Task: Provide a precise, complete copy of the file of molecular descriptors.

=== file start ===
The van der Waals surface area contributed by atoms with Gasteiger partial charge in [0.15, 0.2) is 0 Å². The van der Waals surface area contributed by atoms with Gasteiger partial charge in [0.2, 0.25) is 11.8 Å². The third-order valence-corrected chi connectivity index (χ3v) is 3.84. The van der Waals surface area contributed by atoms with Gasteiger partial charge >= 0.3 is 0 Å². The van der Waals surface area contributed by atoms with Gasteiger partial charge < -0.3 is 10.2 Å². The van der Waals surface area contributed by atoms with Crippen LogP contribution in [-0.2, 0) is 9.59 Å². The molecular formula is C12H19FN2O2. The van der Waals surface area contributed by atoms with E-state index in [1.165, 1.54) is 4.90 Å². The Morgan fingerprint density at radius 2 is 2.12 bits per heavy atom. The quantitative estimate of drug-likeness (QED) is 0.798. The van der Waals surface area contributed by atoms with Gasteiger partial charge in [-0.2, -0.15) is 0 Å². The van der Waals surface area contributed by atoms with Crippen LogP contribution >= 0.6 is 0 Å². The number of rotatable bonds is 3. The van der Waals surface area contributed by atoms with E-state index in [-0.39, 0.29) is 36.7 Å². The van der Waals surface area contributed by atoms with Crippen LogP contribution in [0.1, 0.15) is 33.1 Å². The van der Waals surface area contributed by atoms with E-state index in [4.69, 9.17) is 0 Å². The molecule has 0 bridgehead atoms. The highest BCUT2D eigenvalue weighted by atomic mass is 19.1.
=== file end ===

The van der Waals surface area contributed by atoms with Gasteiger partial charge in [0.15, 0.2) is 0 Å². The van der Waals surface area contributed by atoms with Gasteiger partial charge in [0.2, 0.25) is 11.8 Å². The third-order valence-corrected chi connectivity index (χ3v) is 3.84. The van der Waals surface area contributed by atoms with Gasteiger partial charge >= 0.3 is 0 Å². The van der Waals surface area contributed by atoms with Gasteiger partial charge < -0.3 is 10.2 Å². The van der Waals surface area contributed by atoms with Crippen LogP contribution in [-0.2, 0) is 9.59 Å². The molecular formula is C12H19FN2O2. The van der Waals surface area contributed by atoms with E-state index in [1.165, 1.54) is 4.90 Å². The Morgan fingerprint density at radius 2 is 2.12 bits per heavy atom. The quantitative estimate of drug-likeness (QED) is 0.798. The van der Waals surface area contributed by atoms with Gasteiger partial charge in [-0.2, -0.15) is 0 Å². The van der Waals surface area contributed by atoms with Crippen LogP contribution >= 0.6 is 0 Å². The number of rotatable bonds is 3. The van der Waals surface area contributed by atoms with E-state index in [-0.39, 0.29) is 36.7 Å². The van der Waals surface area contributed by atoms with Crippen LogP contribution in [0.1, 0.15) is 33.1 Å². The van der Waals surface area contributed by atoms with E-state index in [4.69, 9.17) is 0 Å². The molecule has 0 bridgehead atoms. The highest BCUT2D eigenvalue weighted by atomic mass is 19.1.